It is possible that Matthew 23 could be taken as offensive. In fact, I’m sure what Jesus had to say in these verses was fairly offensive to his audience, the Pharisees. The names he uses for them if nothing else (white-washed tombs, blind guides, hypocrites, blind guides, brood of vipers) were all very offensive terms back in Jesus’ day.
Jesus is trying to correct the Pharisees in these verses for the way that they are abusing and misusing their religious ideas and ideals; and if anyone has a right to correct, it is Jesus. The Pharisees were all about the rules, a legalistic, works based religious system. The only way to be ok in God’s eyes was to act in the right ways. If you acted in the wrong way, then you fell out of God’s favour. The main thing to understand about the Pharisees is that they had taken the Law God gave to Moses and added to it, making a massive list of rules to follow. One of their favourite things to do was to stand on a street corner, or right in the temple complex, and boast about how good they were at keeping their rules. That is why Paul, who was trained as a top level Pharisee, talks about boasting several times in his writings (Ephesians 2; Romans 3, 4 & 5; 1 Corinthians 1; and so on).
In essence, this chapter from Matthew is Jesus finally having enough with the Pharisees and confronting them head on about their hypocrisy and empty religious practices. They key here is understanding the difference between works born out of a life transforming faith in Jesus, and a religious system where works are the thing that gains you favour in God’s eyes. In the first, good works flow naturally out of the work of the Holy Spirit in our lives, making us slowly more and more like Jesus. In the second, works are born out of an adherence to a set of rules and are accomplished solely on one’s own initiative and power with the hope of gaining God’s favour.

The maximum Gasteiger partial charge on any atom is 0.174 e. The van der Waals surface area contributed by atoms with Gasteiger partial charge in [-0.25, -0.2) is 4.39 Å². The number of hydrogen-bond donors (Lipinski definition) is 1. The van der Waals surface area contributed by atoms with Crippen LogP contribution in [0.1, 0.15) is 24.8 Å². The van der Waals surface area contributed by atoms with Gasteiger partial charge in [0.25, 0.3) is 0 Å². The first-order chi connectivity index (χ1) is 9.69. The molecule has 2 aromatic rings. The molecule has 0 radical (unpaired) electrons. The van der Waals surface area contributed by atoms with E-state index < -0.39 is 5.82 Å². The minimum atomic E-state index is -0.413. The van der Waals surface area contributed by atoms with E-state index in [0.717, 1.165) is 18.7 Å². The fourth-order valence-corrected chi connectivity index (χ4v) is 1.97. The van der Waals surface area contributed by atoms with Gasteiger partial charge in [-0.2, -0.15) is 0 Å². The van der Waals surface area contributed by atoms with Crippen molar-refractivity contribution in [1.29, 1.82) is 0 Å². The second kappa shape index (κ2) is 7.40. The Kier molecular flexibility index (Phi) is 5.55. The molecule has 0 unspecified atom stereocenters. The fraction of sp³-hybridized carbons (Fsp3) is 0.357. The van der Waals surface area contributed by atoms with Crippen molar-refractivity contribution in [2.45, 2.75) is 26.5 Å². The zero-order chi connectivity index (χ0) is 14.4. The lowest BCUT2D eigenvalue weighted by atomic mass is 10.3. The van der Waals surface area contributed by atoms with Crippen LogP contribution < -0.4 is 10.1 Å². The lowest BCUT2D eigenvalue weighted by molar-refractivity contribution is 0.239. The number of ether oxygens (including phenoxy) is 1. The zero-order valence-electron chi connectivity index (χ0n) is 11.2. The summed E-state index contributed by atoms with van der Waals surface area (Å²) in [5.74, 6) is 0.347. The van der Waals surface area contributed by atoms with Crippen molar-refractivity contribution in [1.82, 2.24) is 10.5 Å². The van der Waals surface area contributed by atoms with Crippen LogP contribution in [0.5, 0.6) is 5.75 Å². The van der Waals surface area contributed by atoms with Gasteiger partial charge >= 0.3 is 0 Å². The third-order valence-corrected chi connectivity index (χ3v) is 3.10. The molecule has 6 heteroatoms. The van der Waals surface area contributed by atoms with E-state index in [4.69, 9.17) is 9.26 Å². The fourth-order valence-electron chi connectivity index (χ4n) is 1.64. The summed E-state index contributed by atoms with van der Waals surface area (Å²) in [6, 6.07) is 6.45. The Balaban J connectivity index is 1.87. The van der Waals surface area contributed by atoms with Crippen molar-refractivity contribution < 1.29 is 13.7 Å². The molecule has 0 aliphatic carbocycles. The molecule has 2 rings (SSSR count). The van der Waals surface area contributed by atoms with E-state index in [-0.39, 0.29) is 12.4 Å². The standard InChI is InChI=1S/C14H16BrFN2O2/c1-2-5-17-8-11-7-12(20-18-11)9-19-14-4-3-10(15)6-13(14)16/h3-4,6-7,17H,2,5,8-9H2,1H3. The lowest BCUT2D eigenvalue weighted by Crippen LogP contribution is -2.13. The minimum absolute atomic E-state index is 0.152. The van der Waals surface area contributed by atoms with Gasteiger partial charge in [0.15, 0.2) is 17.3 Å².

Jesus is using these rather strong teachings to try to get them to see the futility of their religious rules and the hypocrisy of their boasting.
I don’t know when the last time was that someone corrected you strongly; but it is tempting to become offended when being corrected. We must be careful to not allow an indignant response to correction blind us to the need for the correction. I don’t know how many times I have tried to talk to someone about something that is not very God honouring in their lives, only to have them react indignantly or with anger at me. How dare you try to correct me! Or they pull out the scripture from Matthew 7 about dealing with the plank in your own eye before you deal with the splinter in your neighbour’s eye. Sometimes correction is offensive because it hits the right (or the wrong) spot and we react to it.
Pay attention to these verses as you read them. If Jesus were saying them to you today, which would be offensive to you? It may be a good idea to ask yourself why.
- What was familiar from this passage of scripture? What was something I already knew?
- What was new from this piece of scripture? What was something that really stood out for me that I have never paid attention to before?
- Does Jesus appear in this passage of scripture?
- How does this passage apply to my life, here and now? Do I need to do anything about it?
- What prayer would I offer up to God after reading this piece of scripture?
Tomorrow’s Reading: Mark 13